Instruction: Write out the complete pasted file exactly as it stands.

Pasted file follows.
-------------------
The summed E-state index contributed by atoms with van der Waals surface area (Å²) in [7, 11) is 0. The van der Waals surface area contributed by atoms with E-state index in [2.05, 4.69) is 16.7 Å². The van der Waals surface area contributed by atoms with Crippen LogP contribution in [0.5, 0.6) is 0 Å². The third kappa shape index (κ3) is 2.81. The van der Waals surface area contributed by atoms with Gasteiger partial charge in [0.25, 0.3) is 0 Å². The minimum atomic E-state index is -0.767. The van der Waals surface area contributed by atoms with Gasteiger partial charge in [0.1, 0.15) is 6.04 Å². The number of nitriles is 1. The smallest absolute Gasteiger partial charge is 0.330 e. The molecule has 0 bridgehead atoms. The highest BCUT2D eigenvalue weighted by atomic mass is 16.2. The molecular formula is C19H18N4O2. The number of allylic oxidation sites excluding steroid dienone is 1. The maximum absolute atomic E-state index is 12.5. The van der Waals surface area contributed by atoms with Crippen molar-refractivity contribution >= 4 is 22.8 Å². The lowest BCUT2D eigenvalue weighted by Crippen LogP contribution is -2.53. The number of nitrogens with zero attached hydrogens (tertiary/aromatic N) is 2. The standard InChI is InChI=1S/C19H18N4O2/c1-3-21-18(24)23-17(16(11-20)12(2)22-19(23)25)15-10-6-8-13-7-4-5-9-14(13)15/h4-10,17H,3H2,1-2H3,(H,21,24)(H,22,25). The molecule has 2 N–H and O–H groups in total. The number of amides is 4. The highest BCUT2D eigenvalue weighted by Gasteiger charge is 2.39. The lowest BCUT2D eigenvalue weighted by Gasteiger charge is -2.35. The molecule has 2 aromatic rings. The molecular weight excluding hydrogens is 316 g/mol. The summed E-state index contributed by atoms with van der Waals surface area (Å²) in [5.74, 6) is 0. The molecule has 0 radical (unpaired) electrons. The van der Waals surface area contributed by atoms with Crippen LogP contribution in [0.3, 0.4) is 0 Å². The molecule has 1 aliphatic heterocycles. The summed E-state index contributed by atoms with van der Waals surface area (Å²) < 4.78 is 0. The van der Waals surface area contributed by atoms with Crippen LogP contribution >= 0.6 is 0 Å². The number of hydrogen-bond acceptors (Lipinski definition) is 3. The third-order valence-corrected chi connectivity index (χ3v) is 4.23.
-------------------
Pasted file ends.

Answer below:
The summed E-state index contributed by atoms with van der Waals surface area (Å²) in [7, 11) is 0. The van der Waals surface area contributed by atoms with E-state index in [2.05, 4.69) is 16.7 Å². The van der Waals surface area contributed by atoms with Crippen LogP contribution in [0.5, 0.6) is 0 Å². The third kappa shape index (κ3) is 2.81. The van der Waals surface area contributed by atoms with Gasteiger partial charge in [0.25, 0.3) is 0 Å². The minimum atomic E-state index is -0.767. The van der Waals surface area contributed by atoms with Gasteiger partial charge in [0.1, 0.15) is 6.04 Å². The number of nitriles is 1. The smallest absolute Gasteiger partial charge is 0.330 e. The molecule has 0 bridgehead atoms. The highest BCUT2D eigenvalue weighted by atomic mass is 16.2. The molecular formula is C19H18N4O2. The number of allylic oxidation sites excluding steroid dienone is 1. The maximum absolute atomic E-state index is 12.5. The van der Waals surface area contributed by atoms with Crippen molar-refractivity contribution >= 4 is 22.8 Å². The lowest BCUT2D eigenvalue weighted by Crippen LogP contribution is -2.53. The number of nitrogens with zero attached hydrogens (tertiary/aromatic N) is 2. The standard InChI is InChI=1S/C19H18N4O2/c1-3-21-18(24)23-17(16(11-20)12(2)22-19(23)25)15-10-6-8-13-7-4-5-9-14(13)15/h4-10,17H,3H2,1-2H3,(H,21,24)(H,22,25). The molecule has 2 N–H and O–H groups in total. The number of amides is 4. The highest BCUT2D eigenvalue weighted by Gasteiger charge is 2.39. The lowest BCUT2D eigenvalue weighted by Gasteiger charge is -2.35. The molecule has 2 aromatic rings. The molecular weight excluding hydrogens is 316 g/mol. The summed E-state index contributed by atoms with van der Waals surface area (Å²) in [5.74, 6) is 0. The molecule has 0 radical (unpaired) electrons. The van der Waals surface area contributed by atoms with Crippen LogP contribution in [0.3, 0.4) is 0 Å². The molecule has 1 aliphatic heterocycles. The summed E-state index contributed by atoms with van der Waals surface area (Å²) < 4.78 is 0. The van der Waals surface area contributed by atoms with Crippen LogP contribution >= 0.6 is 0 Å². The number of hydrogen-bond acceptors (Lipinski definition) is 3. The third-order valence-corrected chi connectivity index (χ3v) is 4.23.